Apprenticeship levy on large firms is a ‘blunt tool’ warns CBI

George Osborne talks to apprentice Jordan Hankin at Winder Power, Pudsey Picture Bruce Rollinson
George Osborne talks to apprentice Jordan Hankin at Winder Power, Pudsey Picture Bruce Rollinson
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THE GOVERNMENT’S new apprenticeship levy on large businesses has been described as a “blunt tool” by the CBI, and other commentators have expressed concerns that the scheme’s vast size could lead to compromises over quality.

There was a mixed reaction to Chancellor George Osborne’s announcement that he plans to use a levy on large employers to help create three million apprentices by 2020. Firms that are committed to training will be able to get back more than they put in, the Chancellor said.

John Cridland, CBI Director-General, said: “Firms want to play their part in training up more apprentices but an apprentice levy is a blunt tool. A volunteer army is always better than conscription but the CBI will work with the Government to make the best effect of this measure.”

There was a more positive reaction from Jonathan Oxley, the chairman of the Institute of Directors (IoD) in Yorkshire, who said: “I am extremely pleased to see resources being used to train people in the skills required by employers, and through a system where the training is delivered by those who best know what they need in their businesses.

“Many people would have been better served by such a system as opposed to obtaining academic qualifications as a supposed step along their chosen career route.”

Andy Tüscher, the regional director at the EEF, the manufacturers’ organisation, said that manufacturers will be sceptical about a training levy, “especially as their financial investment in high quality apprenticeships already far outweighs the public subsidy available to them”.

He added: “The Chancellor has given welcome reassurance that the levy would only apply to large firms and will be directly controlled by employers. We look forward to discussing with the Government the best way to ensure every penny raised would be spent on valuable training that employers actually need and want. There will be no tolerance among businesses for re-creating the failed and costly skills bureaucracy of the past.”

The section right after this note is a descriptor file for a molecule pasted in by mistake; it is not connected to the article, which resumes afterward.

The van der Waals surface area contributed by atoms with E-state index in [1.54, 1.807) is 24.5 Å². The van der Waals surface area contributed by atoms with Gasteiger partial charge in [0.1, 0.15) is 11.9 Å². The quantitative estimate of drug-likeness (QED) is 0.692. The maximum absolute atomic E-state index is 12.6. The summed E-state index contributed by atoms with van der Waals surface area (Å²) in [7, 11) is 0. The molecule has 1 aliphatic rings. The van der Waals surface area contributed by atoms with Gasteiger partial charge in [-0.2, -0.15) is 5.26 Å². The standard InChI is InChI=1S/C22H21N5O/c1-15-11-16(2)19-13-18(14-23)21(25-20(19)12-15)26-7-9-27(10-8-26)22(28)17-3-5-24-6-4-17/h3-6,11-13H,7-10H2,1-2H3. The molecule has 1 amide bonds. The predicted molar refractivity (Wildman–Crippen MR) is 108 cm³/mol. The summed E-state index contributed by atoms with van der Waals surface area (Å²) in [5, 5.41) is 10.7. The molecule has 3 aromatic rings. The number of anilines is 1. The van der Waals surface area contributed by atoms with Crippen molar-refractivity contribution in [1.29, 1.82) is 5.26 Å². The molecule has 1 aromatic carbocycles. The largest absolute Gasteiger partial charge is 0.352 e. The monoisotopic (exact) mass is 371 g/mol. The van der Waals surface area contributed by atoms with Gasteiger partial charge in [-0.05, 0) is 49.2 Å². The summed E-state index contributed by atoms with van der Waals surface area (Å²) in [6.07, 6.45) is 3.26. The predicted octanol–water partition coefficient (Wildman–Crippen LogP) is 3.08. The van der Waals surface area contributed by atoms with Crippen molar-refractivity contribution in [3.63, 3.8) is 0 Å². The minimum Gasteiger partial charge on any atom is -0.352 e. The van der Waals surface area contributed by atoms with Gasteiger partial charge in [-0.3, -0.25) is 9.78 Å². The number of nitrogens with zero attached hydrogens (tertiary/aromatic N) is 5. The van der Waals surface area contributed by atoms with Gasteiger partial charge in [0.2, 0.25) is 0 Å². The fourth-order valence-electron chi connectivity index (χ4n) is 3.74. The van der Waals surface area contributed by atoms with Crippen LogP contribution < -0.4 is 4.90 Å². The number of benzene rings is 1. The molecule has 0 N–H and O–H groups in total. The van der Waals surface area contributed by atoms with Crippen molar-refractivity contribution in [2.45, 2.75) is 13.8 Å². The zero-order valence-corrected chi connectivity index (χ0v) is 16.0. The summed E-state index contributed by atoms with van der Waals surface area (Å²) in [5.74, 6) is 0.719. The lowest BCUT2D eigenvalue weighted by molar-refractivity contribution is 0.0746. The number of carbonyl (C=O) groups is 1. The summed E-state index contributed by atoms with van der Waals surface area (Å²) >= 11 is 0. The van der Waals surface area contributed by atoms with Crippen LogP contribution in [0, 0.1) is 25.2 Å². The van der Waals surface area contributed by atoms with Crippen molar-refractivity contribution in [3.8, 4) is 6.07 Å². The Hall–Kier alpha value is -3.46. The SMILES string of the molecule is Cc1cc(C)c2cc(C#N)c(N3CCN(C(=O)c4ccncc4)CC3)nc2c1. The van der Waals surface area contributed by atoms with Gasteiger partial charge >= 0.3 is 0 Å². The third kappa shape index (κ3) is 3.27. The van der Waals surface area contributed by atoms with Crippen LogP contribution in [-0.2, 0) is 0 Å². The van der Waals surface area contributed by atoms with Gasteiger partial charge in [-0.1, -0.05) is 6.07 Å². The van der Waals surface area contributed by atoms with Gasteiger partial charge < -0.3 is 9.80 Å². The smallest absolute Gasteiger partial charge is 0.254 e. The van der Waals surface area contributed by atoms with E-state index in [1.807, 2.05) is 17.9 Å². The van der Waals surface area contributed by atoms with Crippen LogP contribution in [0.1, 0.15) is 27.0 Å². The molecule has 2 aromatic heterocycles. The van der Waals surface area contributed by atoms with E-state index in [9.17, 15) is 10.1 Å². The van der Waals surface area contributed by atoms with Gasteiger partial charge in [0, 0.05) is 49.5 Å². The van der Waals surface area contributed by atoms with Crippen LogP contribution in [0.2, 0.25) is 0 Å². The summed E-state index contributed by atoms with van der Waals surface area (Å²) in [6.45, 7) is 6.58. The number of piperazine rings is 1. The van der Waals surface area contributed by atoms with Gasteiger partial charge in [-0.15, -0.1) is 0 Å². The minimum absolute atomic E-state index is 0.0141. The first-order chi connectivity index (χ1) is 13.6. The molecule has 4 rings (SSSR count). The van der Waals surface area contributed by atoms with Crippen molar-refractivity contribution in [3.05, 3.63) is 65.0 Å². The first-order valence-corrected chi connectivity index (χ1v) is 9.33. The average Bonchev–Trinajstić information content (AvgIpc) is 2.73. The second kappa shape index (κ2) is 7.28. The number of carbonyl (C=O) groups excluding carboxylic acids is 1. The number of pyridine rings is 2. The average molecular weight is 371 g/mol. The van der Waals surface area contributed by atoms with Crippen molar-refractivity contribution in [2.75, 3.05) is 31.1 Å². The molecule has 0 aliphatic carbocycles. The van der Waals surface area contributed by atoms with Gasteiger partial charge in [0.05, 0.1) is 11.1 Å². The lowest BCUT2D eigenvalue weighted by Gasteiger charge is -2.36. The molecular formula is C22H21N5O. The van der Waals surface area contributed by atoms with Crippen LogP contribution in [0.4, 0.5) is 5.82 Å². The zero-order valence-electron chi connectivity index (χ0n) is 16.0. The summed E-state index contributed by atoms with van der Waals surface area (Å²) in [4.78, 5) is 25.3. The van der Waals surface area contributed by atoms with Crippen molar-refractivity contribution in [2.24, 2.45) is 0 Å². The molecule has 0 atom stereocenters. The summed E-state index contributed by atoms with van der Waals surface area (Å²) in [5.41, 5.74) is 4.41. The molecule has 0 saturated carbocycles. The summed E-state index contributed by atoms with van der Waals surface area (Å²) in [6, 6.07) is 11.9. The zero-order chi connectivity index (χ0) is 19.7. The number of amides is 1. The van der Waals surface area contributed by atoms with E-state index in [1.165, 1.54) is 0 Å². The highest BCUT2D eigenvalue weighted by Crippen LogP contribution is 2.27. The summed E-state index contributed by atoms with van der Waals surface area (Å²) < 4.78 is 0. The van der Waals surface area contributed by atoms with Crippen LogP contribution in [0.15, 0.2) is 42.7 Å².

Richard Wright, the executive director of Sheffield Chamber of Commerce, added: “We suspect there will be differing views about the apprenticeship levy within business, but this can be compensated by actually having apprentices in the workforce. The issue here will be whether we can get the quality of people coming through into apprenticeships - schools are currently rewarded for pushing students down academic routes and therefore hanging onto them longer.

A spokesman for the Federation of Small Businesses in Yorkshire said: “The increasing focus on vocational on-the-job training is the right approach but we must not let the drive for greater numbers come at the expense of quality. Encouraging small businesses to take on an apprentice is the only way to deliver the Government’s target of three million apprenticeships.”

Nick Houghton, the managing director of JM Glendinning Insurance Group, which has bases in Leeds and Sheffield, said: “If big businesses are going to get charged a levy, they are going to make it work for themselves. So for a forward thinking large business, this could really work well rather than just be another business tax.”

Penny Marshall, director of the Institution of Civil Engineers (ICE) in Yorkshire and Humber, said she welcomed action which incentivises more employers to offer apprenticeships.

“But it is important that the focus is on creating high quality schemes, rather than simply creating more,’’ she said. “Apprenticeships should be tailored to the needs of the business, and should guarantee employment on successful completion, rather than just offering a period in training.”